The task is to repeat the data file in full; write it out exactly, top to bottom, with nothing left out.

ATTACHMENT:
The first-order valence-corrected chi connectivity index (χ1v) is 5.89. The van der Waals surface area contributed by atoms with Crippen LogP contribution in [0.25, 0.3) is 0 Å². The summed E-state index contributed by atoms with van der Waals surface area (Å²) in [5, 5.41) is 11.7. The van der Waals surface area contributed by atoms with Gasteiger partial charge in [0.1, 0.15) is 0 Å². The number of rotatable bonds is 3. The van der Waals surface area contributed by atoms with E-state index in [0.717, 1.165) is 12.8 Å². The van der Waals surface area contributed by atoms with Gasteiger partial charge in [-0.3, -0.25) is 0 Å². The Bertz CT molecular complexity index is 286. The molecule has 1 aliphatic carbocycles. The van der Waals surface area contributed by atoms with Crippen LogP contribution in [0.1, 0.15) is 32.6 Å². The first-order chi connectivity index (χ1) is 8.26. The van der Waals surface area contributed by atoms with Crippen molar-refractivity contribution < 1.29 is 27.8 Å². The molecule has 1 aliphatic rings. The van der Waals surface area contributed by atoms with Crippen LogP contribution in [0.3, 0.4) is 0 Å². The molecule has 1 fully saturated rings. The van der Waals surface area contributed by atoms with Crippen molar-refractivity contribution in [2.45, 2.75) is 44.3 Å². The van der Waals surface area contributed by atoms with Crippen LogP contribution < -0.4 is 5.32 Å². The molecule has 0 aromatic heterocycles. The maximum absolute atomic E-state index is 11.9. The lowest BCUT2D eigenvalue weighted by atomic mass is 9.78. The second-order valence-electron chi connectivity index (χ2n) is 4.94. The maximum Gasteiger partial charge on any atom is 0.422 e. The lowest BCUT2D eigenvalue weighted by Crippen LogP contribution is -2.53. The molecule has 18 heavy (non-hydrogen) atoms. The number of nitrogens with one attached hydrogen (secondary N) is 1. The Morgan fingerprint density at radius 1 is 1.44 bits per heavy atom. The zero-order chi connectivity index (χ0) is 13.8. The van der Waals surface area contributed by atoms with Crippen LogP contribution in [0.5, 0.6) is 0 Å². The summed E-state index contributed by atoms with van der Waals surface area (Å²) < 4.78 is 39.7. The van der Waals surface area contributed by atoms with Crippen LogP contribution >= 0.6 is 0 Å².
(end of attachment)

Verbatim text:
The first-order valence-corrected chi connectivity index (χ1v) is 5.89. The van der Waals surface area contributed by atoms with Crippen LogP contribution in [0.25, 0.3) is 0 Å². The summed E-state index contributed by atoms with van der Waals surface area (Å²) in [5, 5.41) is 11.7. The van der Waals surface area contributed by atoms with Gasteiger partial charge in [0.1, 0.15) is 0 Å². The number of rotatable bonds is 3. The van der Waals surface area contributed by atoms with E-state index in [0.717, 1.165) is 12.8 Å². The van der Waals surface area contributed by atoms with Gasteiger partial charge in [-0.3, -0.25) is 0 Å². The Bertz CT molecular complexity index is 286. The molecule has 1 aliphatic carbocycles. The van der Waals surface area contributed by atoms with Crippen LogP contribution in [0.1, 0.15) is 32.6 Å². The first-order chi connectivity index (χ1) is 8.26. The van der Waals surface area contributed by atoms with Crippen molar-refractivity contribution < 1.29 is 27.8 Å². The molecule has 1 aliphatic rings. The van der Waals surface area contributed by atoms with Crippen LogP contribution in [0.3, 0.4) is 0 Å². The molecule has 1 fully saturated rings. The van der Waals surface area contributed by atoms with Crippen molar-refractivity contribution in [2.45, 2.75) is 44.3 Å². The van der Waals surface area contributed by atoms with Crippen LogP contribution < -0.4 is 5.32 Å². The molecule has 0 aromatic heterocycles. The maximum absolute atomic E-state index is 11.9. The lowest BCUT2D eigenvalue weighted by atomic mass is 9.78. The second-order valence-electron chi connectivity index (χ2n) is 4.94. The maximum Gasteiger partial charge on any atom is 0.422 e. The lowest BCUT2D eigenvalue weighted by Crippen LogP contribution is -2.53. The molecule has 18 heavy (non-hydrogen) atoms. The number of nitrogens with one attached hydrogen (secondary N) is 1. The Morgan fingerprint density at radius 1 is 1.44 bits per heavy atom. The zero-order chi connectivity index (χ0) is 13.8. The van der Waals surface area contributed by atoms with Crippen LogP contribution in [0.5, 0.6) is 0 Å². The summed E-state index contributed by atoms with van der Waals surface area (Å²) < 4.78 is 39.7. The van der Waals surface area contributed by atoms with Crippen LogP contribution >= 0.6 is 0 Å².